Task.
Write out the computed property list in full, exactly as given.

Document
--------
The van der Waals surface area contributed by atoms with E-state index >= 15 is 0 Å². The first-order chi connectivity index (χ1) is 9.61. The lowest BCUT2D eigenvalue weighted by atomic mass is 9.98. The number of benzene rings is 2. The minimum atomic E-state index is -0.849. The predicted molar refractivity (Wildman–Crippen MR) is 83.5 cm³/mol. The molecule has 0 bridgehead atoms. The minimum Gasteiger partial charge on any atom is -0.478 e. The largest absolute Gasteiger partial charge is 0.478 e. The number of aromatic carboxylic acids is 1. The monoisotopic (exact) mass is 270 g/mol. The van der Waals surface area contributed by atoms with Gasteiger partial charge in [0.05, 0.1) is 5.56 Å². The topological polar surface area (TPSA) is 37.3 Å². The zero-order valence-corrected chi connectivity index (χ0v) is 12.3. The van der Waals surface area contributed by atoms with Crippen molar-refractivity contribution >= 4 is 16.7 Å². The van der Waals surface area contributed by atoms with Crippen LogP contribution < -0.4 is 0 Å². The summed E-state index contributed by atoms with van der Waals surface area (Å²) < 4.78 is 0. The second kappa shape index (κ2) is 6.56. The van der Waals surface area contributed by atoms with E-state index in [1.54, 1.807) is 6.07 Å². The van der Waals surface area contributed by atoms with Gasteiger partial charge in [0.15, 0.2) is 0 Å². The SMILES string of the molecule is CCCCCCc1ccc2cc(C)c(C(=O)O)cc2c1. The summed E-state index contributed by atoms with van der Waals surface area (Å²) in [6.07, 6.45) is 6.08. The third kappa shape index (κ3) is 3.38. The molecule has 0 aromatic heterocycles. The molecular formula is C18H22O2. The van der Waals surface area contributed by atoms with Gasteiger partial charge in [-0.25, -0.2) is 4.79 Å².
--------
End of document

The van der Waals surface area contributed by atoms with E-state index >= 15 is 0 Å². The first-order chi connectivity index (χ1) is 9.61. The lowest BCUT2D eigenvalue weighted by atomic mass is 9.98. The number of benzene rings is 2. The minimum atomic E-state index is -0.849. The predicted molar refractivity (Wildman–Crippen MR) is 83.5 cm³/mol. The molecule has 0 bridgehead atoms. The minimum Gasteiger partial charge on any atom is -0.478 e. The largest absolute Gasteiger partial charge is 0.478 e. The number of aromatic carboxylic acids is 1. The monoisotopic (exact) mass is 270 g/mol. The van der Waals surface area contributed by atoms with Gasteiger partial charge in [0.05, 0.1) is 5.56 Å². The topological polar surface area (TPSA) is 37.3 Å². The zero-order valence-corrected chi connectivity index (χ0v) is 12.3. The van der Waals surface area contributed by atoms with Crippen molar-refractivity contribution >= 4 is 16.7 Å². The van der Waals surface area contributed by atoms with Crippen LogP contribution < -0.4 is 0 Å². The summed E-state index contributed by atoms with van der Waals surface area (Å²) < 4.78 is 0. The second kappa shape index (κ2) is 6.56. The van der Waals surface area contributed by atoms with E-state index in [1.54, 1.807) is 6.07 Å². The van der Waals surface area contributed by atoms with Gasteiger partial charge in [0.15, 0.2) is 0 Å². The SMILES string of the molecule is CCCCCCc1ccc2cc(C)c(C(=O)O)cc2c1. The summed E-state index contributed by atoms with van der Waals surface area (Å²) in [6.07, 6.45) is 6.08. The third kappa shape index (κ3) is 3.38. The molecule has 0 aromatic heterocycles. The molecular formula is C18H22O2. The van der Waals surface area contributed by atoms with Gasteiger partial charge in [-0.25, -0.2) is 4.79 Å².